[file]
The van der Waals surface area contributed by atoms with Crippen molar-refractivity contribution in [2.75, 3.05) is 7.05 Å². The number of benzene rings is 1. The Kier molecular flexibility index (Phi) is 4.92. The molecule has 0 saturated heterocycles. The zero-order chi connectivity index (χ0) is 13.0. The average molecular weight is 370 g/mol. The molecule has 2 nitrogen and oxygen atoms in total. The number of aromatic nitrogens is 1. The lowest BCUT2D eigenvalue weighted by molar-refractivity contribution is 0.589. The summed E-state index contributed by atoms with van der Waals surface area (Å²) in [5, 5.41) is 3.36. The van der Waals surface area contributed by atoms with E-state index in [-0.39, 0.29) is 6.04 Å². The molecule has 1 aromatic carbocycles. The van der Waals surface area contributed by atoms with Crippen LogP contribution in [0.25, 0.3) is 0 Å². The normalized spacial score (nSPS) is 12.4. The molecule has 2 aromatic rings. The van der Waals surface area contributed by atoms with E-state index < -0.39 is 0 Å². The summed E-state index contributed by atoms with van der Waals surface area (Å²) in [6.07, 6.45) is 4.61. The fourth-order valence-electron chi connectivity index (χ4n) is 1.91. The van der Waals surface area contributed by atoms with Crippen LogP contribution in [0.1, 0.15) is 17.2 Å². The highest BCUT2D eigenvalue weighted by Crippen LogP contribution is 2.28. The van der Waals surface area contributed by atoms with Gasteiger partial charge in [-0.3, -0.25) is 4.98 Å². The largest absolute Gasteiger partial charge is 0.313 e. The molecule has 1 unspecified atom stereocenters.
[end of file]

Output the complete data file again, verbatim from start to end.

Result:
The van der Waals surface area contributed by atoms with Crippen molar-refractivity contribution in [2.75, 3.05) is 7.05 Å². The number of benzene rings is 1. The Kier molecular flexibility index (Phi) is 4.92. The molecule has 0 saturated heterocycles. The zero-order chi connectivity index (χ0) is 13.0. The average molecular weight is 370 g/mol. The molecule has 2 nitrogen and oxygen atoms in total. The number of aromatic nitrogens is 1. The lowest BCUT2D eigenvalue weighted by molar-refractivity contribution is 0.589. The summed E-state index contributed by atoms with van der Waals surface area (Å²) in [5, 5.41) is 3.36. The van der Waals surface area contributed by atoms with E-state index in [-0.39, 0.29) is 6.04 Å². The molecule has 1 aromatic carbocycles. The van der Waals surface area contributed by atoms with Crippen LogP contribution in [0.25, 0.3) is 0 Å². The normalized spacial score (nSPS) is 12.4. The molecule has 2 aromatic rings. The van der Waals surface area contributed by atoms with E-state index < -0.39 is 0 Å². The summed E-state index contributed by atoms with van der Waals surface area (Å²) in [6.07, 6.45) is 4.61. The fourth-order valence-electron chi connectivity index (χ4n) is 1.91. The van der Waals surface area contributed by atoms with Crippen LogP contribution in [0.1, 0.15) is 17.2 Å². The highest BCUT2D eigenvalue weighted by Crippen LogP contribution is 2.28. The van der Waals surface area contributed by atoms with Gasteiger partial charge in [-0.3, -0.25) is 4.98 Å². The largest absolute Gasteiger partial charge is 0.313 e. The molecule has 1 unspecified atom stereocenters.